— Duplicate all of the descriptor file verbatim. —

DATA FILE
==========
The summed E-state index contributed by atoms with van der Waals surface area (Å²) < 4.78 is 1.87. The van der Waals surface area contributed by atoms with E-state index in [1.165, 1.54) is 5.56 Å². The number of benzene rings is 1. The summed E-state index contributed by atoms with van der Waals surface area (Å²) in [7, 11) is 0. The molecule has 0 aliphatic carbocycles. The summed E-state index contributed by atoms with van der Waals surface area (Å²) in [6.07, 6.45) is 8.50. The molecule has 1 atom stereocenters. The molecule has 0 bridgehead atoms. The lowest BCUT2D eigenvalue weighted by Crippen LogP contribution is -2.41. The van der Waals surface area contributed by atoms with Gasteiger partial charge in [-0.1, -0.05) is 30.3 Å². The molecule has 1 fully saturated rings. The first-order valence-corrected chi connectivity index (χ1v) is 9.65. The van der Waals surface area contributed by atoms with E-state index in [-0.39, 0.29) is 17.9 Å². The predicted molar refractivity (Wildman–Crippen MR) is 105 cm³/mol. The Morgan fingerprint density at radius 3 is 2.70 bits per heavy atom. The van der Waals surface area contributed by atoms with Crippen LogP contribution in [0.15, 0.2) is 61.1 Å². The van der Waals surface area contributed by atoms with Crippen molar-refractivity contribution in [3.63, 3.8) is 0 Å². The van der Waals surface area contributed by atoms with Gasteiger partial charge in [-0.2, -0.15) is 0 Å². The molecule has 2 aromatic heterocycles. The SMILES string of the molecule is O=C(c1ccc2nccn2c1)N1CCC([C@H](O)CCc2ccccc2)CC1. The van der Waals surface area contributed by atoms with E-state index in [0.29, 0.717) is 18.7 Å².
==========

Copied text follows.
The summed E-state index contributed by atoms with van der Waals surface area (Å²) < 4.78 is 1.87. The van der Waals surface area contributed by atoms with E-state index in [1.165, 1.54) is 5.56 Å². The number of benzene rings is 1. The summed E-state index contributed by atoms with van der Waals surface area (Å²) in [7, 11) is 0. The molecule has 0 aliphatic carbocycles. The summed E-state index contributed by atoms with van der Waals surface area (Å²) in [6.07, 6.45) is 8.50. The molecule has 1 atom stereocenters. The molecule has 0 bridgehead atoms. The lowest BCUT2D eigenvalue weighted by Crippen LogP contribution is -2.41. The van der Waals surface area contributed by atoms with Gasteiger partial charge in [-0.1, -0.05) is 30.3 Å². The molecule has 1 fully saturated rings. The first-order valence-corrected chi connectivity index (χ1v) is 9.65. The van der Waals surface area contributed by atoms with E-state index in [-0.39, 0.29) is 17.9 Å². The predicted molar refractivity (Wildman–Crippen MR) is 105 cm³/mol. The Morgan fingerprint density at radius 3 is 2.70 bits per heavy atom. The van der Waals surface area contributed by atoms with Crippen LogP contribution in [0.15, 0.2) is 61.1 Å². The van der Waals surface area contributed by atoms with Crippen molar-refractivity contribution in [3.63, 3.8) is 0 Å². The van der Waals surface area contributed by atoms with Gasteiger partial charge in [-0.2, -0.15) is 0 Å². The molecule has 2 aromatic heterocycles. The SMILES string of the molecule is O=C(c1ccc2nccn2c1)N1CCC([C@H](O)CCc2ccccc2)CC1. The van der Waals surface area contributed by atoms with E-state index in [0.29, 0.717) is 18.7 Å².